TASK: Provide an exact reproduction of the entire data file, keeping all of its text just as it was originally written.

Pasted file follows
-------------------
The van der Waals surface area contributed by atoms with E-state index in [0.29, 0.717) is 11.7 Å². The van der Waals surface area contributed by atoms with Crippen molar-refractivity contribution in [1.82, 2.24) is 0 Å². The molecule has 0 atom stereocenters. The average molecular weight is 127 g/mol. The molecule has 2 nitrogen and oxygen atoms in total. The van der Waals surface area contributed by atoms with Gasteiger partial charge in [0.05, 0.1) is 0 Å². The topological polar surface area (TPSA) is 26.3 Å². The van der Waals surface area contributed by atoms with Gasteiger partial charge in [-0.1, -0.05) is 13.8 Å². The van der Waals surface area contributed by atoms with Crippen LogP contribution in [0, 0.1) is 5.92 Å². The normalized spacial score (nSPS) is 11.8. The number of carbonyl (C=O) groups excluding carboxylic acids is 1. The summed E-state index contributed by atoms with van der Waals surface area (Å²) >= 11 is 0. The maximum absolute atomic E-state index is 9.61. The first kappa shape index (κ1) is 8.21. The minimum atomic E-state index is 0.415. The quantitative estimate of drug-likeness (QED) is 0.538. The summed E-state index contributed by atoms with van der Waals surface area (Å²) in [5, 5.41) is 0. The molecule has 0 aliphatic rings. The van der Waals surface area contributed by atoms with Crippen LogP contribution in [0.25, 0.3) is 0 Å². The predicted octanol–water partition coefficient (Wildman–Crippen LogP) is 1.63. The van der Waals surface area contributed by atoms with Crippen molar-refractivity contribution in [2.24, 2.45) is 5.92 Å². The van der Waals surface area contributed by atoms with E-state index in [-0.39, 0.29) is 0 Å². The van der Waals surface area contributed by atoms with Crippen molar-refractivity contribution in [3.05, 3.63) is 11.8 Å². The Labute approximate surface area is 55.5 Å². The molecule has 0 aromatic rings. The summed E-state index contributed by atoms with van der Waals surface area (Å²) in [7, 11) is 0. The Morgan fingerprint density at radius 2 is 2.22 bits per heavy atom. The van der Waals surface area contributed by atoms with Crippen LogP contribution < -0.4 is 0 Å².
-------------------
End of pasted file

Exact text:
The van der Waals surface area contributed by atoms with E-state index in [0.29, 0.717) is 11.7 Å². The van der Waals surface area contributed by atoms with Crippen molar-refractivity contribution in [1.82, 2.24) is 0 Å². The molecule has 0 atom stereocenters. The average molecular weight is 127 g/mol. The molecule has 2 nitrogen and oxygen atoms in total. The van der Waals surface area contributed by atoms with Gasteiger partial charge in [0.05, 0.1) is 0 Å². The topological polar surface area (TPSA) is 26.3 Å². The van der Waals surface area contributed by atoms with Gasteiger partial charge in [-0.1, -0.05) is 13.8 Å². The van der Waals surface area contributed by atoms with Crippen LogP contribution in [0, 0.1) is 5.92 Å². The normalized spacial score (nSPS) is 11.8. The number of carbonyl (C=O) groups excluding carboxylic acids is 1. The summed E-state index contributed by atoms with van der Waals surface area (Å²) >= 11 is 0. The maximum absolute atomic E-state index is 9.61. The first kappa shape index (κ1) is 8.21. The minimum atomic E-state index is 0.415. The quantitative estimate of drug-likeness (QED) is 0.538. The summed E-state index contributed by atoms with van der Waals surface area (Å²) in [5, 5.41) is 0. The molecule has 0 aliphatic rings. The van der Waals surface area contributed by atoms with Crippen LogP contribution in [0.25, 0.3) is 0 Å². The predicted octanol–water partition coefficient (Wildman–Crippen LogP) is 1.63. The van der Waals surface area contributed by atoms with Crippen molar-refractivity contribution in [2.24, 2.45) is 5.92 Å². The van der Waals surface area contributed by atoms with E-state index in [-0.39, 0.29) is 0 Å². The van der Waals surface area contributed by atoms with Crippen molar-refractivity contribution in [3.05, 3.63) is 11.8 Å². The Labute approximate surface area is 55.5 Å². The molecule has 0 aromatic rings. The summed E-state index contributed by atoms with van der Waals surface area (Å²) in [7, 11) is 0. The Morgan fingerprint density at radius 2 is 2.22 bits per heavy atom. The van der Waals surface area contributed by atoms with Crippen LogP contribution < -0.4 is 0 Å².